Importance of Planning

Planning for the possibility of incapacity and the certainty of passing away is an uncomfortable topic for most people.  However, failure to plan for these events can sometimes lead to unintended financial outcomes, family tension and many other negative and sometimes heartbreaking consequences.  While the strategies may vary, estate planning is important for everyone no matter the size or complexity of the estate.

All effective estate plans should include, at minimum, three important documents:

  • A Durable Power of Attorney allows a trusted person to manage your property and make decisions on your behalf during your life and in case you are ever unable to take care of yourself.
  • The Healthcare Directive is your opportunity to record your wishes for continuing or removing life sustaining treatment if you are ever suffering from a terminal and non-recoverable condition.
  • Finally, a Last Will and Testament allows for the management and distribution of your property after death.

There are many other tools available depending on the size and complexity of financial and family affairs.  For example, many Americans also are using revocable (or “living”) trusts to avoid probate and to manage their estates both during their lives and after they have passed.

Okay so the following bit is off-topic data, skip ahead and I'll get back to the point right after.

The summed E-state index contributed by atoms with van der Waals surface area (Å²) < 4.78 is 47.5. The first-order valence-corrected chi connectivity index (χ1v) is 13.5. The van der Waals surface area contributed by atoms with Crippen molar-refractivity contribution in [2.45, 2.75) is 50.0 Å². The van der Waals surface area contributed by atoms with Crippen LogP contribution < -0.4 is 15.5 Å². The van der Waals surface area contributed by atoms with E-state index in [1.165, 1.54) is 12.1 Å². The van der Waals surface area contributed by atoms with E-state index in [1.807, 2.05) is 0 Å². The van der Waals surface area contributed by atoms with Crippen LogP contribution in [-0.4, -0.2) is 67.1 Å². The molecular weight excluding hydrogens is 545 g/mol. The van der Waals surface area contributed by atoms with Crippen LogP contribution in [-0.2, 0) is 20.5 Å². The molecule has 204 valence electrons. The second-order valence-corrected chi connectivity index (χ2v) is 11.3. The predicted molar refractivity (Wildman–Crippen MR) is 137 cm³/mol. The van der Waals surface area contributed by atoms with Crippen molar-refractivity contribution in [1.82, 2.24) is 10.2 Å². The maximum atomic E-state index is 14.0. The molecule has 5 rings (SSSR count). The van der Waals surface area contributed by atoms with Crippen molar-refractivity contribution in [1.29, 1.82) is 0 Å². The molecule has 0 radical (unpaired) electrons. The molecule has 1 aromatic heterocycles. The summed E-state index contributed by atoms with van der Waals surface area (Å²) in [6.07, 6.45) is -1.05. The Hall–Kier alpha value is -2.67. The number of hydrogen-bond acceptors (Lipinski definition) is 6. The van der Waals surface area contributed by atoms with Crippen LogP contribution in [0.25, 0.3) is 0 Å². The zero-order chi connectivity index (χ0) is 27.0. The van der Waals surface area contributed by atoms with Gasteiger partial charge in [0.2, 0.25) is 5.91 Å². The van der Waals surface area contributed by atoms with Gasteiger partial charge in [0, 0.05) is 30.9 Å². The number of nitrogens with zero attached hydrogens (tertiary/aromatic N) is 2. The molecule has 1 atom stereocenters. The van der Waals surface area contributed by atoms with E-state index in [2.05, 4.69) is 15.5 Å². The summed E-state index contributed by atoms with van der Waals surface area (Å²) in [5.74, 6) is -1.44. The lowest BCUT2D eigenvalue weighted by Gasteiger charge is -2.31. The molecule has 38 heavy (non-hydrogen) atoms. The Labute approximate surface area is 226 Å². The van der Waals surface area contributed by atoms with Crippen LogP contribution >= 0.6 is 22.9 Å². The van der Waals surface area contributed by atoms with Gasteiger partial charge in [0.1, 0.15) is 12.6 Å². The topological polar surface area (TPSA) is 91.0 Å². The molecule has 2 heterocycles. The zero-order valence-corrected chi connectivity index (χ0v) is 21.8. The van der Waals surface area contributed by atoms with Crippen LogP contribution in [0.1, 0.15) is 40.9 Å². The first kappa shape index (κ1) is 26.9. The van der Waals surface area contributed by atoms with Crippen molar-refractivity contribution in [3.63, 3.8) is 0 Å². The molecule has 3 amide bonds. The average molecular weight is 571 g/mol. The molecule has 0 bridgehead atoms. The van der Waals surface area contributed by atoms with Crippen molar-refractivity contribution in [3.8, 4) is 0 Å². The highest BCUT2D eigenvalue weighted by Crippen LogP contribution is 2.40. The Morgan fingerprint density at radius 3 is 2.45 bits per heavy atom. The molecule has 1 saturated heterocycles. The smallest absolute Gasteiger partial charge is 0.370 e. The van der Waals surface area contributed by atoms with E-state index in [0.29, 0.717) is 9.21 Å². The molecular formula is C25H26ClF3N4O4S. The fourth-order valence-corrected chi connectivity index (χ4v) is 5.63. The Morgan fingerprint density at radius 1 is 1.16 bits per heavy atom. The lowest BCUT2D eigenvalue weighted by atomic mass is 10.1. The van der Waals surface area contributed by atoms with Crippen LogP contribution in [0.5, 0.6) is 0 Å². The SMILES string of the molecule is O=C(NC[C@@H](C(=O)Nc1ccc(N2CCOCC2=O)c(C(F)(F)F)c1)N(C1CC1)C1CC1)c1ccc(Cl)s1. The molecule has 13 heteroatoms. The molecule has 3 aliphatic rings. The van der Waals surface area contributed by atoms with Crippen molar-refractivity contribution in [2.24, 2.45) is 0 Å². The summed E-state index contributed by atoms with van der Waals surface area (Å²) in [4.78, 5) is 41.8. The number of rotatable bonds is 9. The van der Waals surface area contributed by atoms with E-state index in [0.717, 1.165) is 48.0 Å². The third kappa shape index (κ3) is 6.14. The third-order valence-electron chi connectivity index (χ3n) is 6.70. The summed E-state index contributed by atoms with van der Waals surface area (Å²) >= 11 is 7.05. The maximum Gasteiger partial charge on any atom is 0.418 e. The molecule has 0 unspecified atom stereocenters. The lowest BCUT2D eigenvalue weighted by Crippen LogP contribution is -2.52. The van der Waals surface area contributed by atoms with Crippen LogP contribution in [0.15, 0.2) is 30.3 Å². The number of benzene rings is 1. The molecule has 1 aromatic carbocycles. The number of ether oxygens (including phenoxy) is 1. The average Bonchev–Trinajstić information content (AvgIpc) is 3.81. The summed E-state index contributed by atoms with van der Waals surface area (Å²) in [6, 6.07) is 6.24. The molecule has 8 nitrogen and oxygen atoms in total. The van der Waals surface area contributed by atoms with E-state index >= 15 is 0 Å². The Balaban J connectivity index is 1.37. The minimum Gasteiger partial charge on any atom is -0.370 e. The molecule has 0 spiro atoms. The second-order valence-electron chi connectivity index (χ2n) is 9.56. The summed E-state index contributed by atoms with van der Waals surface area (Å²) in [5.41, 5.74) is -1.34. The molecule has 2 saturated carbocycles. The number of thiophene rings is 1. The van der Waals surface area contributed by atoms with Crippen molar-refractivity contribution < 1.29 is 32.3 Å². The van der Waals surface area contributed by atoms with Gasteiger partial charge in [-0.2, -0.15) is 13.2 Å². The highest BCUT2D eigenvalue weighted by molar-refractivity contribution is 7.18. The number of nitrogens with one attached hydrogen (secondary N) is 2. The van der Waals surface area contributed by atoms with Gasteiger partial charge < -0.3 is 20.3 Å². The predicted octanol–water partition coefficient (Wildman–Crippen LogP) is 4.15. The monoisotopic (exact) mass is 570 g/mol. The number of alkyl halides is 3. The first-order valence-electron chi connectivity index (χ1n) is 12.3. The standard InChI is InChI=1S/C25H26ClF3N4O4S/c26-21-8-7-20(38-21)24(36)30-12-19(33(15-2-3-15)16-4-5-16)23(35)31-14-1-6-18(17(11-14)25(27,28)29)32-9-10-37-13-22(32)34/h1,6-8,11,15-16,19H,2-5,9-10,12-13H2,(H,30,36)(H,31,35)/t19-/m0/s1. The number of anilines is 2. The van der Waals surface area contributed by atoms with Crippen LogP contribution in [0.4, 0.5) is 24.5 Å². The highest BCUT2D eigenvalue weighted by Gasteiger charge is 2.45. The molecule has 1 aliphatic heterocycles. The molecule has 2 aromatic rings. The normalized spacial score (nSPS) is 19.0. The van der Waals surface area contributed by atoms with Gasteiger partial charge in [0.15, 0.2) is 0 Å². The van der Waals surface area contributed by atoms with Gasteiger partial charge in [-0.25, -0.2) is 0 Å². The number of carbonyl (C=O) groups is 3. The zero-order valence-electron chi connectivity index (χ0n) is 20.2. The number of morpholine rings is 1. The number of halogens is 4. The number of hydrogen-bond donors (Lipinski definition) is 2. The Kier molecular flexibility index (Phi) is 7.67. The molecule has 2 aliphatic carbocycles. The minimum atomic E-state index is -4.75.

Like any other important product or service, your choice in planning advisors should be made with care.  Find someone who will listen to you, make you feel comfortable about discussing and making these choices and who will help you to achieve your objectives.

I offer an initial consultation and preliminary analysis at no charge that allows potential clients the opportunity to make an informed choice about their legal service advisor and estate plan strategy before committing financial resources.  Each plan, like every person, is unique and I pride myself on offering a custom and personal solution for all clients.

I would be happy to discuss your plan with you; however, whether you choose to contact me or not, I strongly urge everyone to make a plan.  And, if you have a plan already, it should be reviewed at least every 3-5 years for changes in the law and in your situation and circumstances.